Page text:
The Lakeland Lancer jazz band provided a break from the night’s theme, opting for a classic number in their genre: “Go Daddy-O”. The Lancer Jazz band’s piece was composed by Scotty Morris and first recorded by the popular jazz group Big Bad Voodoo Daddy. This piece was particularly well-received. Its stark contrast in style from the rest of the night’s selections snapped the audience to attention. The fast, swinging pace of the piece also helped to keep the energy in the room high as the night wore on. A well-placed trombone solo by senior Michael Phalon even elicited raucous applause from the crowd before the song had ended.

The Lancer concert Band flanked the jazz portion of the evening and brought back the night’s theme. The Lancers lead with a rendition of Disney’s anthem, “When You Wish Upon a Star,” composed by Leigh Harline, as arranged by Sammy Nestico. They certainly did the song justice. The iconic theme seemed to float as if lifted by balloons through the auditorium. Its exceptional delivery was bolstered by trumpet features from senior Liam Browne and a flute feature from senior Nicole LaDuke. The band’s second song choice was “In Flight,” an atmospheric piece composed by Samuel Hazo. True to its name, “In Flight” could have convinced anyone they were soaring through the air. Most of its glory can be attested to quick changes in tone and style of playing. The brightness of the song’s main theme was punctuated by intense percussion features, which seemed to emulate stormy skies. Of course, when quick staccato notes denoted dark clouds of terror, a slower tempo with lighter, more connected notes broke through the clouds and soothed the crowd soon afterwards. The Lancer Band’s musicians navigated these intricacies masterfully, leaving the audience in awe.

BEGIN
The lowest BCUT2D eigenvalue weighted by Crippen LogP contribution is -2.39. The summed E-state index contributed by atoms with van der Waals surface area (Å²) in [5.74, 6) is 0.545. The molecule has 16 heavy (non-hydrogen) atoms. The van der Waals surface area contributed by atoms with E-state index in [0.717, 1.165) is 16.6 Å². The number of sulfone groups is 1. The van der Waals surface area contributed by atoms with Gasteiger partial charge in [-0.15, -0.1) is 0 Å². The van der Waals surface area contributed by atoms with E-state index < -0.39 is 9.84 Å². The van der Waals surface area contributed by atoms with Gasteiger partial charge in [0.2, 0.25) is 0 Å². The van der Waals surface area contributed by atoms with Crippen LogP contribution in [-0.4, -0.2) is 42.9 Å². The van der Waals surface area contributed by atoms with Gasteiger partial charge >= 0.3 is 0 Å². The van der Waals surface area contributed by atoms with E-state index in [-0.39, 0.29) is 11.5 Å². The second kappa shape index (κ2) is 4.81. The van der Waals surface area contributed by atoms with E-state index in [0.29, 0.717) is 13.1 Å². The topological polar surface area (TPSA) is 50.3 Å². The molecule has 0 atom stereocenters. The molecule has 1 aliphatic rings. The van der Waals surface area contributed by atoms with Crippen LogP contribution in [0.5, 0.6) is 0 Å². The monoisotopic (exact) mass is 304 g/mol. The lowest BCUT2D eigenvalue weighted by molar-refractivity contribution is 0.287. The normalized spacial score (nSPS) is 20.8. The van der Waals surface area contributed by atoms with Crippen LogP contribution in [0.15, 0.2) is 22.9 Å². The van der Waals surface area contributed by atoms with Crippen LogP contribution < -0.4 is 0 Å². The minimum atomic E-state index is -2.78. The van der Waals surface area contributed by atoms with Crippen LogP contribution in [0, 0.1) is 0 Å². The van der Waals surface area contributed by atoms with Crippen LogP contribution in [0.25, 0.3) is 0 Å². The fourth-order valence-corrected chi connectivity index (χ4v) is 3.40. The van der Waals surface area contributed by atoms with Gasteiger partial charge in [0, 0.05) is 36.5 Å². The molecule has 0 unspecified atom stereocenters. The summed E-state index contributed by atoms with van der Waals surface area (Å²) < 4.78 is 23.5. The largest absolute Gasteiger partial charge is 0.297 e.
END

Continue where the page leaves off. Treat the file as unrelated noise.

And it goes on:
For the final performance of the evening, the bands consolidated once again. This time, they performed the theme from Star Wars, composed by John Williams, as arranged by Carl Strommen. Hearing the triumphant notes of the classic theme elicited a certain feeling of pride, especially among the performers and their directors, who put so much into creating the festival. 

Music is often something that goes unnurtured in the grand scheme of a school district, students aren’t given enough support, or the program is denied much-needed funding; however, the Tri-District Music Festival sang a different tune. In their rendition of Star Wars, and throughout the entire night, there was proof of a greater musical community within the four bands. There was a sense of comradery between musicians; individual work put into each and every piece; and adults behind the scenes, teaching, conducting, and putting in long hours for the sake of their students. The Tri-District Music Festival spoke of a larger triumph in Lakeland’s community: a resounding effort to bring music to all. An effort that seems to be having an intensely positive impact on everyone involved, and one that holds the promise to instill each of its musicians with the skills they need to truly end up “Beyond the Stars.”